“You name it, the world is aflame,” a former national security aide recently told The New York Times. Calling the world “a very tangled mess,” Gary Samore said it’s more than your garden-variety complicated place for U.S. foreign policy. “What’s unusual is there’s this outbreak of violence and instability everywhere.”
Let us count the ways, shall we? Israel and Gaza nonstop shelling each other, a passenger plane blown out of the sky over Ukraine, the Ebola virus going nuclear in Africa, Boko Haram kidnapping school girls in Nigeria and ISIS making Al Qaeda look like nice guys by being as evil as any James Bond nemesis …
Actually let’s stop counting. It’s too depressing and downright scary. This has been the worst news summer I can remember. If I want this much political drama I’ll re-watch “Homeland.”
It’s oddly disconcerting that while the world is aflame with so much death, disease and destruction, summer in this cozy corner of the world has been unusually beautiful. I don’t know about where you live, but West Michigan has seen a succession of splendid days, a bit on the cool side but conspicuously absent the shirt-soaking, soul-killing heat. It has been a summer that pulls you outside, to pull weeds, take walks, pump your bicycle or drive to the lake.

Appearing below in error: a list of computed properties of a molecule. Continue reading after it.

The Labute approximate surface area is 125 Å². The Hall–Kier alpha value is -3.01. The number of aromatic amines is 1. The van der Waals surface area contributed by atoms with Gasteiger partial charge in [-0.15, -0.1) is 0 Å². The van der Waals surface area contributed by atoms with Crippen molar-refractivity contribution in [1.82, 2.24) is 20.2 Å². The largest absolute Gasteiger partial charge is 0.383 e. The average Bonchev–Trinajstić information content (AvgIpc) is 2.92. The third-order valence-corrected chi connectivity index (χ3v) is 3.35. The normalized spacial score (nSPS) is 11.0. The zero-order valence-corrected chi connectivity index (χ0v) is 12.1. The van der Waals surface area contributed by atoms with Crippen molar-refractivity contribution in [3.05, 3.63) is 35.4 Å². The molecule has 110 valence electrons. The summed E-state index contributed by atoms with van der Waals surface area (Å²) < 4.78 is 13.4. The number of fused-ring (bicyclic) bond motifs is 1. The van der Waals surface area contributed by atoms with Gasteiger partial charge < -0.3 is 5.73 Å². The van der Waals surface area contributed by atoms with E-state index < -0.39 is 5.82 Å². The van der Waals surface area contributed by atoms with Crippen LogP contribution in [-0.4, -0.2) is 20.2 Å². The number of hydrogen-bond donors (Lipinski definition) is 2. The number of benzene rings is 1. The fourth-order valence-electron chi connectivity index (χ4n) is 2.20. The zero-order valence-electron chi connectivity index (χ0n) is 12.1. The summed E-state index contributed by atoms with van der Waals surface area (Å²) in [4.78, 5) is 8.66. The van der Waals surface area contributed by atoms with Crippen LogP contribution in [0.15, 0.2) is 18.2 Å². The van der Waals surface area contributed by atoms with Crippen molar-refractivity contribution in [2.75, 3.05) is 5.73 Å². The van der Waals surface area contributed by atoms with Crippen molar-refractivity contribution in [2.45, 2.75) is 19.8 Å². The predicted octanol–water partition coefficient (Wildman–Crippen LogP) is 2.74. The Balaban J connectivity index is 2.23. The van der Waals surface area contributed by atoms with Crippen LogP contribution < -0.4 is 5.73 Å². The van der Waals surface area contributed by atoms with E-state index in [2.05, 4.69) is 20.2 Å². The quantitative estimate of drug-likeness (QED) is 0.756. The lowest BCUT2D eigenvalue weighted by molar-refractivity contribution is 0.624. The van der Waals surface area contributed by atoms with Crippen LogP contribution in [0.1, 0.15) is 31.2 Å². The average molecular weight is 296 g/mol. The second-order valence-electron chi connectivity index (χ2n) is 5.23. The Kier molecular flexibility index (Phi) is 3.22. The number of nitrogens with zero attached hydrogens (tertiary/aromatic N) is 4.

It is with a whiff of residual Catholic guilt still echoing from my mother’s upbringing that I enjoy these blessed days. Forgive me father, for I have sinned the sin of indulging my senses in the world’s beauty while many elsewhere suffer and die. I should do something about the suffering and dying, yet I take a bike ride through the woods and over the river. It is the sin of shutting out pain and evil.
My world is aflame with flowers, glittering lakes and stunning sunsets.
I see its splendor by riding a mere few miles from my home down the Kent Trails bike path, which takes me to Millennium Park. It is flecked with wildflowers and kissed with sparkling water. Herons feed on it, children splash in it and boaters paddle through it. The park is a modest piece of Eden, affording blessed moments of quiet when you stop the bike and listen to … barely anything.
To immerse myself in this rare beauty takes an effort of will. I must block out the flaming world and let my eyes focus on the quiet world. I must set aside the anxieties of what to do and let myself feel who and where I am. It is a kind of pedaling meditation.
The flaming world returns soon enough. Perhaps a blessed bike ride helps me deal with it when I get back. Whether it does or not, it is one indulgence I must make. For the days pass quickly, and you only get so many glimpses of Eden.